The latest advances in paleoclimatology show the major role played by icebergs in the transitions between interglacial and glacial periods. Indeed, their impact on ocean circulation would act as an astronomical signal amplifier. The results were recently published in the scientific journal Nature.
The alternation of glacial and interglacial periods is a key feature of the climate of the last millions of years and an active field of research in paleoclimatology. Remember that these are the astronomical parameters – known as by Milanković – which bring glacial-interglacial alternations. However, the variations associated with these parameters are remarkably small with regard to the climatic changes caused on Earth. Also, amplifying processes internal to the climatic machine must necessarily intervene to explain the amplitude of the fluctuations.
Icebergs, players in glacial-interglacial cycles
The amplifying phenomena involved are multiple and heterogeneous. Indeed, they involve the ocean as well as the biosphere, the cryosphere or the geosphere. Moreover, not all are known and assessing the respective contribution of each of them remains a difficult subject. Consequently, if the general picture of glacial-interglacial cycles is relatively well understood, the modalities of the physical progression are still subject to controversy.
A team of researchers now explains that Antarctic icebergs probably play a major role in amplifying the astronomical signal. More precisely, when the parameters of Milankovic decrease in the amount of solar energy arriving near the pole, icebergs are melting at lower and lower latitudes. The fresh water produced by the melting gradually invades the other oceans, including the Atlantic.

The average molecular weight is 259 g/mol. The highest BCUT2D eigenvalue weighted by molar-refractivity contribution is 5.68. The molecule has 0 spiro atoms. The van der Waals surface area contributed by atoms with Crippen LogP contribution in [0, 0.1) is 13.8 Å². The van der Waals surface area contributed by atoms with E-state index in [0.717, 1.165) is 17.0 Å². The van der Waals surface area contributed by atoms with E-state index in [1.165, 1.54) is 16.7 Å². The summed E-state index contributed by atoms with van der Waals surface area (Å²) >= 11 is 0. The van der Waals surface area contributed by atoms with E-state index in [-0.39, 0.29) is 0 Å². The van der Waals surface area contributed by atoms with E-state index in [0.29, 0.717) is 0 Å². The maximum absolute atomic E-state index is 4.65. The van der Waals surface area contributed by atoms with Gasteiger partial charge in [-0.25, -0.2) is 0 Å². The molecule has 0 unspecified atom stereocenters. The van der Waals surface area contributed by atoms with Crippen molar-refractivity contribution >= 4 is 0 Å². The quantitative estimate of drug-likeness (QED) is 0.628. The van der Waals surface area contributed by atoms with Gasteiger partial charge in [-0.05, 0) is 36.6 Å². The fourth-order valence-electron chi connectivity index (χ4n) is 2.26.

However, the latter houses the heart of the thermohaline circulation. The arrival of an abnormally soft layer of water – coupled with a salinization of the southern ocean – then triggers profound changes in ocean currents. Result: the capture of carbon by the ocean is amplified, which significantly reduces the greenhouse effect and global temperature. This series of mechanisms is articulated in a few thousand years, a scale typical of the cycles studied.
Global warming makes its circus
“We are amazed to have discovered that this teleconnection is present in each of the different ice ages of the 1.6 million years”, notes Aidan Starr, lead author of the paper published in Nature on January 13th. “This indicates that the Antarctic Ocean plays a major role in the global climate, which scientists have long felt, but which we have now clearly demonstrated “.
These innovative results were obtained using multivariate analysis of marine sediments. The researchers notably measured the quantity of rock fragments deposited on the ocean floor. A Proxy which makes it possible to assess the size and the areas where icebergs are melting. These cores were taken off the coast of South Africa and provide a view of the past 1.6 million years. Associated with these measures, the authors resorted to climate simulations which confirm the advanced hypothesis. They also suggest that the current warming threatens to make the Southern Ocean too warm to allow for the next glaciation.
“Last year, during an expedition aboard the Hesperides, the Spanish navy’s research vessel, we observed the huge A-68 iceberg which had just broken into several pieces next to the islands. from South Georgia ‘ relates Jiménez Espejo, co-author of the study. “Warming could cause a change in the trajectories and melting patterns of these large icebergs in the future, affecting the currents and, therefore, our climate and the validity of the models that scientists use to predict it ”.